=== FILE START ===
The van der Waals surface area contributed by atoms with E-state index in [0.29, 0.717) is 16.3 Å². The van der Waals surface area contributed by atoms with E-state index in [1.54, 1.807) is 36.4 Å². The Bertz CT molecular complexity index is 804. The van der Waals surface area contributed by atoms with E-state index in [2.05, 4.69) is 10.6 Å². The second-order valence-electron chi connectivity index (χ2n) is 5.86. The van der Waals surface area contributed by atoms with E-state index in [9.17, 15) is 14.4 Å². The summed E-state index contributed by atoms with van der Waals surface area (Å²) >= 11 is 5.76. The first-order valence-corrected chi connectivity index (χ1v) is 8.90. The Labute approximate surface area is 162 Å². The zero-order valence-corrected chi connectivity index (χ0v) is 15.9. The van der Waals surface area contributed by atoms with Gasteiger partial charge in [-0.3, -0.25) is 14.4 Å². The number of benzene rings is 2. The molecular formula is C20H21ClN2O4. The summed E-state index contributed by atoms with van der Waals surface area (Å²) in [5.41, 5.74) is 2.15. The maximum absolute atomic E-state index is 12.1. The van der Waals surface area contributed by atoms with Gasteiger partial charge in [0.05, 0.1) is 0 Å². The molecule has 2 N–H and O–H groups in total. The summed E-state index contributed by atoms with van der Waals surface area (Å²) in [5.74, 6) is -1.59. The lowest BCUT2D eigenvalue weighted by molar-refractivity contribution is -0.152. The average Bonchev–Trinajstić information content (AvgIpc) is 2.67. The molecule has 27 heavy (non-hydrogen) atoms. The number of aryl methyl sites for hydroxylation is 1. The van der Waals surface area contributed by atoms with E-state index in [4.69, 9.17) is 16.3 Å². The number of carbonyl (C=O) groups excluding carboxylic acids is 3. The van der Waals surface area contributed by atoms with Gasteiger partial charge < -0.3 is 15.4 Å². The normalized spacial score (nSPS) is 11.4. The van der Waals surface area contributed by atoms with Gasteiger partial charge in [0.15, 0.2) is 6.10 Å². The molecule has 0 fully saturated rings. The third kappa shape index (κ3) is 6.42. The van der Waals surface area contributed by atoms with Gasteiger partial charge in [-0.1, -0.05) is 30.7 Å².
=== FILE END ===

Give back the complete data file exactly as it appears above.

The van der Waals surface area contributed by atoms with E-state index in [0.29, 0.717) is 16.3 Å². The van der Waals surface area contributed by atoms with E-state index in [1.54, 1.807) is 36.4 Å². The Bertz CT molecular complexity index is 804. The van der Waals surface area contributed by atoms with E-state index in [2.05, 4.69) is 10.6 Å². The second-order valence-electron chi connectivity index (χ2n) is 5.86. The van der Waals surface area contributed by atoms with E-state index in [9.17, 15) is 14.4 Å². The summed E-state index contributed by atoms with van der Waals surface area (Å²) >= 11 is 5.76. The first-order valence-corrected chi connectivity index (χ1v) is 8.90. The Labute approximate surface area is 162 Å². The zero-order valence-corrected chi connectivity index (χ0v) is 15.9. The van der Waals surface area contributed by atoms with Gasteiger partial charge in [-0.3, -0.25) is 14.4 Å². The number of benzene rings is 2. The molecular formula is C20H21ClN2O4. The summed E-state index contributed by atoms with van der Waals surface area (Å²) in [5.41, 5.74) is 2.15. The maximum absolute atomic E-state index is 12.1. The van der Waals surface area contributed by atoms with Gasteiger partial charge in [0.05, 0.1) is 0 Å². The molecule has 2 N–H and O–H groups in total. The summed E-state index contributed by atoms with van der Waals surface area (Å²) in [5.74, 6) is -1.59. The lowest BCUT2D eigenvalue weighted by molar-refractivity contribution is -0.152. The average Bonchev–Trinajstić information content (AvgIpc) is 2.67. The molecule has 27 heavy (non-hydrogen) atoms. The number of aryl methyl sites for hydroxylation is 1. The van der Waals surface area contributed by atoms with E-state index in [4.69, 9.17) is 16.3 Å². The number of carbonyl (C=O) groups excluding carboxylic acids is 3. The van der Waals surface area contributed by atoms with Gasteiger partial charge < -0.3 is 15.4 Å². The normalized spacial score (nSPS) is 11.4. The van der Waals surface area contributed by atoms with Gasteiger partial charge in [0.15, 0.2) is 6.10 Å². The molecule has 0 fully saturated rings. The third kappa shape index (κ3) is 6.42. The van der Waals surface area contributed by atoms with Gasteiger partial charge in [-0.1, -0.05) is 30.7 Å².